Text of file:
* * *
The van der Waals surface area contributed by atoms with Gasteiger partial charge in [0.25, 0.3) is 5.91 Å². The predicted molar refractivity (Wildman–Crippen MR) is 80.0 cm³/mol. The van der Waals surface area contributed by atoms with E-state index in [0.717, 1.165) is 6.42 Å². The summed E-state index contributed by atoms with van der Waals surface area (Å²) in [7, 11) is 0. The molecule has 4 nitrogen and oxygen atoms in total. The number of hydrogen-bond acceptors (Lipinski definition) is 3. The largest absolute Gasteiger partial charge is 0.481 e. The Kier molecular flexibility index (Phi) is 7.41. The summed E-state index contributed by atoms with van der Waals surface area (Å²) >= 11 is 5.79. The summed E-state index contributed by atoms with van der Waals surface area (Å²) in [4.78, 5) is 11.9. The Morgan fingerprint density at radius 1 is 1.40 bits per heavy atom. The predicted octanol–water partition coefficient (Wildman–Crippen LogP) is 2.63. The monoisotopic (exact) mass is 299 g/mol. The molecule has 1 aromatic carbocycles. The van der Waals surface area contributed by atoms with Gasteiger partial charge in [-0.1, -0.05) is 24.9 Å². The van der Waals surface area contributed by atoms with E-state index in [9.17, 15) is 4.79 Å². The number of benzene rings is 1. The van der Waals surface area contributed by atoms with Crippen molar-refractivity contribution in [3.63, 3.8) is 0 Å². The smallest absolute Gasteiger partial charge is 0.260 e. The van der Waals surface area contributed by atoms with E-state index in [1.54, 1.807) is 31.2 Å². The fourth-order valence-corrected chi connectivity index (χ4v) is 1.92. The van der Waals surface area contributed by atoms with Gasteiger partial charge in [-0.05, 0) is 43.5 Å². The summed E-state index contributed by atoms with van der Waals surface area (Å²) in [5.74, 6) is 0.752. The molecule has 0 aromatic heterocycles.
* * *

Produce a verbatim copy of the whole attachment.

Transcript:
The van der Waals surface area contributed by atoms with Gasteiger partial charge in [0.25, 0.3) is 5.91 Å². The predicted molar refractivity (Wildman–Crippen MR) is 80.0 cm³/mol. The van der Waals surface area contributed by atoms with E-state index in [0.717, 1.165) is 6.42 Å². The summed E-state index contributed by atoms with van der Waals surface area (Å²) in [7, 11) is 0. The molecule has 4 nitrogen and oxygen atoms in total. The number of hydrogen-bond acceptors (Lipinski definition) is 3. The largest absolute Gasteiger partial charge is 0.481 e. The Kier molecular flexibility index (Phi) is 7.41. The summed E-state index contributed by atoms with van der Waals surface area (Å²) >= 11 is 5.79. The summed E-state index contributed by atoms with van der Waals surface area (Å²) in [4.78, 5) is 11.9. The Morgan fingerprint density at radius 1 is 1.40 bits per heavy atom. The predicted octanol–water partition coefficient (Wildman–Crippen LogP) is 2.63. The monoisotopic (exact) mass is 299 g/mol. The molecule has 1 aromatic carbocycles. The van der Waals surface area contributed by atoms with Gasteiger partial charge in [-0.1, -0.05) is 24.9 Å². The van der Waals surface area contributed by atoms with E-state index in [9.17, 15) is 4.79 Å². The number of benzene rings is 1. The van der Waals surface area contributed by atoms with Crippen molar-refractivity contribution in [3.63, 3.8) is 0 Å². The smallest absolute Gasteiger partial charge is 0.260 e. The van der Waals surface area contributed by atoms with E-state index in [1.54, 1.807) is 31.2 Å². The fourth-order valence-corrected chi connectivity index (χ4v) is 1.92. The van der Waals surface area contributed by atoms with Gasteiger partial charge in [-0.05, 0) is 43.5 Å². The summed E-state index contributed by atoms with van der Waals surface area (Å²) in [5.74, 6) is 0.752. The molecule has 0 aromatic heterocycles.